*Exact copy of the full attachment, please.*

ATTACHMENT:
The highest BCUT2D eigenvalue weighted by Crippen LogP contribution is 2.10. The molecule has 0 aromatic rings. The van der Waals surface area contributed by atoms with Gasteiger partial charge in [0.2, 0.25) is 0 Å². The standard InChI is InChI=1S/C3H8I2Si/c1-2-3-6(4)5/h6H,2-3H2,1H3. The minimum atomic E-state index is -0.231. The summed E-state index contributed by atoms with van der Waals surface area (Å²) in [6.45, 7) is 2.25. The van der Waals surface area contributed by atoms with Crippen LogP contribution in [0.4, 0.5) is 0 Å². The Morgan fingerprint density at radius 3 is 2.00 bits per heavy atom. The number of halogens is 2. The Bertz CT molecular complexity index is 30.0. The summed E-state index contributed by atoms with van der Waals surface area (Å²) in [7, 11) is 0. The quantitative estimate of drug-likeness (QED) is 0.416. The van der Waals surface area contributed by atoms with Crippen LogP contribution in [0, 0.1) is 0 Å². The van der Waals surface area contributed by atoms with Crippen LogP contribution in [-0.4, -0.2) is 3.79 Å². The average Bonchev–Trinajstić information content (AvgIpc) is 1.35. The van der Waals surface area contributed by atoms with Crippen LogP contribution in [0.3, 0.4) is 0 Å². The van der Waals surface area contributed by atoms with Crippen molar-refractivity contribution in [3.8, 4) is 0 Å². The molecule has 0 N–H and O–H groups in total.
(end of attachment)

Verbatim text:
The highest BCUT2D eigenvalue weighted by Crippen LogP contribution is 2.10. The molecule has 0 aromatic rings. The van der Waals surface area contributed by atoms with Gasteiger partial charge in [0.2, 0.25) is 0 Å². The standard InChI is InChI=1S/C3H8I2Si/c1-2-3-6(4)5/h6H,2-3H2,1H3. The minimum atomic E-state index is -0.231. The summed E-state index contributed by atoms with van der Waals surface area (Å²) in [6.45, 7) is 2.25. The van der Waals surface area contributed by atoms with Crippen LogP contribution in [0.4, 0.5) is 0 Å². The Morgan fingerprint density at radius 3 is 2.00 bits per heavy atom. The number of halogens is 2. The Bertz CT molecular complexity index is 30.0. The summed E-state index contributed by atoms with van der Waals surface area (Å²) in [7, 11) is 0. The quantitative estimate of drug-likeness (QED) is 0.416. The van der Waals surface area contributed by atoms with Crippen LogP contribution in [0, 0.1) is 0 Å². The van der Waals surface area contributed by atoms with Crippen LogP contribution in [-0.4, -0.2) is 3.79 Å². The average Bonchev–Trinajstić information content (AvgIpc) is 1.35. The van der Waals surface area contributed by atoms with Crippen LogP contribution in [0.3, 0.4) is 0 Å². The van der Waals surface area contributed by atoms with Crippen molar-refractivity contribution in [3.8, 4) is 0 Å². The molecule has 0 N–H and O–H groups in total.